Business Insider  reports on Google finance.

Google also sends people to Google Maps and for video to YouTube, which is also owned by parent Alphabet Inc. (NASDAQ: GOOGL). YouTube is the second-largest source of revenue for the tech giant. Thus, Google uses search to increase its income, perhaps by as much as several hundred million dollars.

This bias, if it does exist, means that Google's algorithms have not been designed solely to serve the people who use it as their preferred search engine.

This happened: A MALGORITHM puts a man in jail.  It could happen to me.  It could happen to you.

Can you imagine?  The police knocking on your door because some facial identification MALGORITHM decided you were a match for a description of a suspect?

Yikes.  That's what happened to innocent Robert Williams.  The police department used Facial Recognition AI that just happened to not do a real good match, because racial bias had been programmed into it.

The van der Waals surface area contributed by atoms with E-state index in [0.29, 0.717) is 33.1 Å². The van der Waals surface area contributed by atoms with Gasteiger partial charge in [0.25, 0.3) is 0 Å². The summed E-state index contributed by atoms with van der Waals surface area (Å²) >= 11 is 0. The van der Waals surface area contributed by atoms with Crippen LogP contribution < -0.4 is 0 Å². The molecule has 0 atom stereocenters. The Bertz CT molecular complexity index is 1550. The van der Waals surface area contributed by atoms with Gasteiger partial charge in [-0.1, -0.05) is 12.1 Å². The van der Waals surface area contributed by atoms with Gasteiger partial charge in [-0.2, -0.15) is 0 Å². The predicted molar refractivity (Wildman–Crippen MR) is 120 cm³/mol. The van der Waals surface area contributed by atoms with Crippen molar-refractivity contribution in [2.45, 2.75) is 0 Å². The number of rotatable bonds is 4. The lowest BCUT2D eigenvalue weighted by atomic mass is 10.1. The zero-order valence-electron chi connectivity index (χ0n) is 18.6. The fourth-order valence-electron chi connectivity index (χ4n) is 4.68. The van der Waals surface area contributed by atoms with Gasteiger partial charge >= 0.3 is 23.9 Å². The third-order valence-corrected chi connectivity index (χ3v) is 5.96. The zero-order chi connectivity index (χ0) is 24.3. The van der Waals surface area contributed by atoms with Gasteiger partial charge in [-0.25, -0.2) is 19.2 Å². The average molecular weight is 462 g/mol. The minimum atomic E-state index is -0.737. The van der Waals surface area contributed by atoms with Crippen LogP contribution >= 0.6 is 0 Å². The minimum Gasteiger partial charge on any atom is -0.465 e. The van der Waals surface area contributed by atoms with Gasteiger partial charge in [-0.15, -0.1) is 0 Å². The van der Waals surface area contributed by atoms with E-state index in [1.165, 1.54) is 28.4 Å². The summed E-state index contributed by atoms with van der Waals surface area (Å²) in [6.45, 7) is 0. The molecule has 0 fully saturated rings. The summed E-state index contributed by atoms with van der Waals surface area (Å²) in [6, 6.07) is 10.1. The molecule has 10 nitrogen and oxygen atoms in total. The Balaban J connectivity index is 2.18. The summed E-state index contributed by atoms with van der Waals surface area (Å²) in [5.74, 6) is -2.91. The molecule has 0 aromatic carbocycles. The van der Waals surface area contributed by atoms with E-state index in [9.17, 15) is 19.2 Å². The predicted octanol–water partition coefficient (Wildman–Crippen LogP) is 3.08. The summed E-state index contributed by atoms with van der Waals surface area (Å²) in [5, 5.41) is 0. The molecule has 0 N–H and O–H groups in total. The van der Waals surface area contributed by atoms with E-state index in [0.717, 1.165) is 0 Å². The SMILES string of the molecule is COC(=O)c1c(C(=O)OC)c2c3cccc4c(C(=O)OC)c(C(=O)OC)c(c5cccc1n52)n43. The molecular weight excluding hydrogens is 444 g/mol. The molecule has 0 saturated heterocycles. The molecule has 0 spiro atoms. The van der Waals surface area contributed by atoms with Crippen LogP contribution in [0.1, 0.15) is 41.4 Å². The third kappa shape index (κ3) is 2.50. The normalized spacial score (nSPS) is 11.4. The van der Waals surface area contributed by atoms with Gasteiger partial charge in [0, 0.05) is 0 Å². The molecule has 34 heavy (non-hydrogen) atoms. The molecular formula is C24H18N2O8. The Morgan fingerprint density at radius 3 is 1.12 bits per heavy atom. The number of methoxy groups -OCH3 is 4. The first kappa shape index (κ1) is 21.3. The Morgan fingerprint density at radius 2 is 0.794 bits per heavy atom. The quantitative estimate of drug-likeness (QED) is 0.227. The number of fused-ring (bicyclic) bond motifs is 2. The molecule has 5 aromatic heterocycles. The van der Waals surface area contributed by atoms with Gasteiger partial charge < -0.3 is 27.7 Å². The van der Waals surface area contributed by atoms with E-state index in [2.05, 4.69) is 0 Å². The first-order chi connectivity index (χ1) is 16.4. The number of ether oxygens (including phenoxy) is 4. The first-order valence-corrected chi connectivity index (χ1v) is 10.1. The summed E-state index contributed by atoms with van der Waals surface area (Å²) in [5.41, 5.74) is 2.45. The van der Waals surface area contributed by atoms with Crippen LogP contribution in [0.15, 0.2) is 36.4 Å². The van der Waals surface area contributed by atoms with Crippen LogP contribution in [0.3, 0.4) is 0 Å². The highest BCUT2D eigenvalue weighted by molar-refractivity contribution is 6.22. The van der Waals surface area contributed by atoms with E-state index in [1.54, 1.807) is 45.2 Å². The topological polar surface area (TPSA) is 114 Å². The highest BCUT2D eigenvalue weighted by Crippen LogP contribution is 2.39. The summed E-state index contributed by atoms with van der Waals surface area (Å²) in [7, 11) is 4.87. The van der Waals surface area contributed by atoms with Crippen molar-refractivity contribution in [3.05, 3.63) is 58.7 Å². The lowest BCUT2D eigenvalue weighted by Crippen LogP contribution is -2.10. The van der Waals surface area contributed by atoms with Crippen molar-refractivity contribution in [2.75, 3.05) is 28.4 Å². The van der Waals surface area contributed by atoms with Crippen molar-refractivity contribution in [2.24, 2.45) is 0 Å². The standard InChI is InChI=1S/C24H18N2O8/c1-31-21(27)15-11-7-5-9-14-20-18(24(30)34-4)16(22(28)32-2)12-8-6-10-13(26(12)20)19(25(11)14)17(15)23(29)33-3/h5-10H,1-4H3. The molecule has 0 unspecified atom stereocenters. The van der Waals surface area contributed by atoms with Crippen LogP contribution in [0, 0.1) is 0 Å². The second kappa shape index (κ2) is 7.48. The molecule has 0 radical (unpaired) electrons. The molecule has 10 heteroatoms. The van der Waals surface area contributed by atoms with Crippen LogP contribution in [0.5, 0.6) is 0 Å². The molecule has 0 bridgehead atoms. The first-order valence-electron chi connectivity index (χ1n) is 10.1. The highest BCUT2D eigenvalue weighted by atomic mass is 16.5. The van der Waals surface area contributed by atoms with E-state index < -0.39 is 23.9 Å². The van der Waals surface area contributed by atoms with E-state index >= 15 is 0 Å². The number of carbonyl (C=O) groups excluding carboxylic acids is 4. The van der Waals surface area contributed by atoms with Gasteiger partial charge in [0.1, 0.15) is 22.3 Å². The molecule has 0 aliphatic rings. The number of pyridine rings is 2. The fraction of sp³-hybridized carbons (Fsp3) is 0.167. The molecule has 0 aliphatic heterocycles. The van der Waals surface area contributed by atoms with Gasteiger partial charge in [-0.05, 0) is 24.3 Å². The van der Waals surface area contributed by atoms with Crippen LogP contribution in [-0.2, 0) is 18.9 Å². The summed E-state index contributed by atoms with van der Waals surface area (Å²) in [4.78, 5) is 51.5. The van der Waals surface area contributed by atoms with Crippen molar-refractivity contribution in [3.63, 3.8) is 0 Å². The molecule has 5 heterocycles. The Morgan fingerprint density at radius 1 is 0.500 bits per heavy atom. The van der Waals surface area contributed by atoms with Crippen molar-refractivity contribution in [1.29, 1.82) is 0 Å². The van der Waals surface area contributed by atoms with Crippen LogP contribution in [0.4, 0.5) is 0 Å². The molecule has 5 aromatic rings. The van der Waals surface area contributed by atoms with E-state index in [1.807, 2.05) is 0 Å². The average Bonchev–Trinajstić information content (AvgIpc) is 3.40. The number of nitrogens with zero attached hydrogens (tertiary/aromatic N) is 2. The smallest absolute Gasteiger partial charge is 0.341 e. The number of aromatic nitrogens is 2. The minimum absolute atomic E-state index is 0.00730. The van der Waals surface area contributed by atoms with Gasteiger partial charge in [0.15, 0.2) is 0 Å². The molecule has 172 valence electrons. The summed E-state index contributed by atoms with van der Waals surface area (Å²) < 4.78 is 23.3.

"Tech companies have responded to the criticism by improving the data used to train their facial recognition systems" reported CNET, but often the photos that are used to "train" the AI software are mostly white men and not enough women or people of color.  So, the Algorithm often gets it wrong.

Sounds like a MALGORITHM for sure.

Most of us have encountered a MALGORITHM that could cause us distress or harm as we scroll or social feeds

As the trending movie on Netflix, The Social Dilemma shows us, the algorithms Facebook uses can cause us to see the world from a very narrow point of view. 

It's the ultimate self-fulfilling prophecy: The MALGORITHMS that social platforms use, are designed to do one thing--keep you on their site longer, so you can view more advertising.  So the MALGORITHM takes what you've looked at or interacted with, assumes you like that and serves you up more and more content just like that.